The Tiny Thing That Could Fix Your Baby's Sleep Regression
One of the hardest parenting truths for me to accept is that fact that nothing is predictable. Just when I think I've mastered the art of bedtime — shutting down stalling techniques and battling scary dreams — at least one of my little guys starts changing up our peaceful nights with bouts of sleepwalking. I should have learned my lesson when they were babies, since both of them were textbook sleep regression cases. If I would have known back then that the tiny thing that could fix your baby's sleep regression was so simple, I would have spent a lots less hours stressing, and probably a ton more hours snoozing.
It turns out, if you want to help your baby sleep better at night, you have to step up your day game. According to Mayo Clinic, stimulation during the day can help promote better sleep at night, which means keeping your little one engaged in an active day results in a drowsy nighttime. In other words, you are wearing them out all day so they fall asleep and stay asleep. Plan plenty of park trips, dance parties, interactive games, and dramatic play to keep your little one's body and brain moving until the sun goes down.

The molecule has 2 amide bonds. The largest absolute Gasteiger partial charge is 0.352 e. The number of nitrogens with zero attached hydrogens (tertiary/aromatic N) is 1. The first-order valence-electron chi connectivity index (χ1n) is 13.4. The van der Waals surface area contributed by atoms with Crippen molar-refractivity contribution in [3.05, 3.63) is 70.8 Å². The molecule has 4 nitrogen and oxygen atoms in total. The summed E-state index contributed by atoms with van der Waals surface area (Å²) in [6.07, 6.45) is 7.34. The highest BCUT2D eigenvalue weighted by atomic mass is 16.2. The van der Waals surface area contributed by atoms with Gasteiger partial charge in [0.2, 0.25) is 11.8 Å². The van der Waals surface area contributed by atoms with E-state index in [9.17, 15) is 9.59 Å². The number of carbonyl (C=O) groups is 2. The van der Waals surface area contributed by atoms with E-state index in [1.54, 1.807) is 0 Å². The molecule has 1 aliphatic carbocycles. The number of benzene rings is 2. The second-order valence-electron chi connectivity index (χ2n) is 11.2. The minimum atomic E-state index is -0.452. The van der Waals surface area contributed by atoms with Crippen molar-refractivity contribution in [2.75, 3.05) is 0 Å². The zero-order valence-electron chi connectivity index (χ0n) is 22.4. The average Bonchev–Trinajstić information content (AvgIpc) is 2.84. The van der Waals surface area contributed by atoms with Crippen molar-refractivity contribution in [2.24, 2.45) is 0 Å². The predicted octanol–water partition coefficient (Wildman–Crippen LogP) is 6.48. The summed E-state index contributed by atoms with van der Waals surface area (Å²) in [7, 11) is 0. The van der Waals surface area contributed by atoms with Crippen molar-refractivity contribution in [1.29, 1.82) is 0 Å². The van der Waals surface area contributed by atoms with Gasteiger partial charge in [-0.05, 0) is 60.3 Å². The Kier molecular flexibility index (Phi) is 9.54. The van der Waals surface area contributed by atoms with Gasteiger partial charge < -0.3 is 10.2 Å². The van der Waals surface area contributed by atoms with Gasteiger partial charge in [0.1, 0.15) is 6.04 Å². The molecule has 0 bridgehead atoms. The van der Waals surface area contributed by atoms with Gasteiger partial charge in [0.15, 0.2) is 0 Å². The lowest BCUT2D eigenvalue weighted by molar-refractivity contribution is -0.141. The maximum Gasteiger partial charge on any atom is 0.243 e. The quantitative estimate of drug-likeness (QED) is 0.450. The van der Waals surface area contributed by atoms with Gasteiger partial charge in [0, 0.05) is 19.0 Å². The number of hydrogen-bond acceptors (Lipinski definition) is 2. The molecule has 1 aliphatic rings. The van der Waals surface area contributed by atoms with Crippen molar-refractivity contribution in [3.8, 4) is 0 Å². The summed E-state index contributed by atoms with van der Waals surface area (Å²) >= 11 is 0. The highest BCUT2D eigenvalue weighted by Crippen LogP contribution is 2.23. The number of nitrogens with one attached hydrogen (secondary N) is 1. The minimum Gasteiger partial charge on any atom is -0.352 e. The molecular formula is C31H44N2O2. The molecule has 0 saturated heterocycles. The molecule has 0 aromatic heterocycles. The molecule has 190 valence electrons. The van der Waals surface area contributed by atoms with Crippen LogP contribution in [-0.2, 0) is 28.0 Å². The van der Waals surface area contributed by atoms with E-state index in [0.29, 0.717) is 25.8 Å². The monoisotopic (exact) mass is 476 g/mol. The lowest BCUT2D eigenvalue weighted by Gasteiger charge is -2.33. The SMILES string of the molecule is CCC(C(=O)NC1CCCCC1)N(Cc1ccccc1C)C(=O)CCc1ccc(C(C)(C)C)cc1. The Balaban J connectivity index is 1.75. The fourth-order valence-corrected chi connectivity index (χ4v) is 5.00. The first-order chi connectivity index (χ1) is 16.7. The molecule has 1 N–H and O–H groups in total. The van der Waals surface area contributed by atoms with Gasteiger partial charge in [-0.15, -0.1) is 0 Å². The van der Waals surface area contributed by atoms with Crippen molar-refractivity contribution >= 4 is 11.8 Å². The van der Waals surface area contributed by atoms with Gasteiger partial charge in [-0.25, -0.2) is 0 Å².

But staying stimulated during the day is just one part of the daytime plan to squash sleep regression. In order to fully maximize the potential, you'll have to put some energy into naps as well. As the website for Very Well pointed out, naps effect nighttime sleep for babies and should be considered in the big picture. When experiencing a sleep regression, investing in quality naps will yield awesome bedtime rewards. Try to have all naps take place in their crib, and keep the sleep environment just as peaceful as you do at bedtime. For premium slumber conditions, make the room dark, keep the house quiet, and set the room temperature between 65 and 70 degrees Fahrenheit, as pediatric sleep expert Judith Owens explained in an article for for Baby Center.
If you've tried everything to turn your child's sleep regression around, changing daytime habits could be the solution you've been looking for. Keeping your child active and focusing on the best naps possible will set your little on up for a happy night in dreamland, which makes for a well rested mama as well.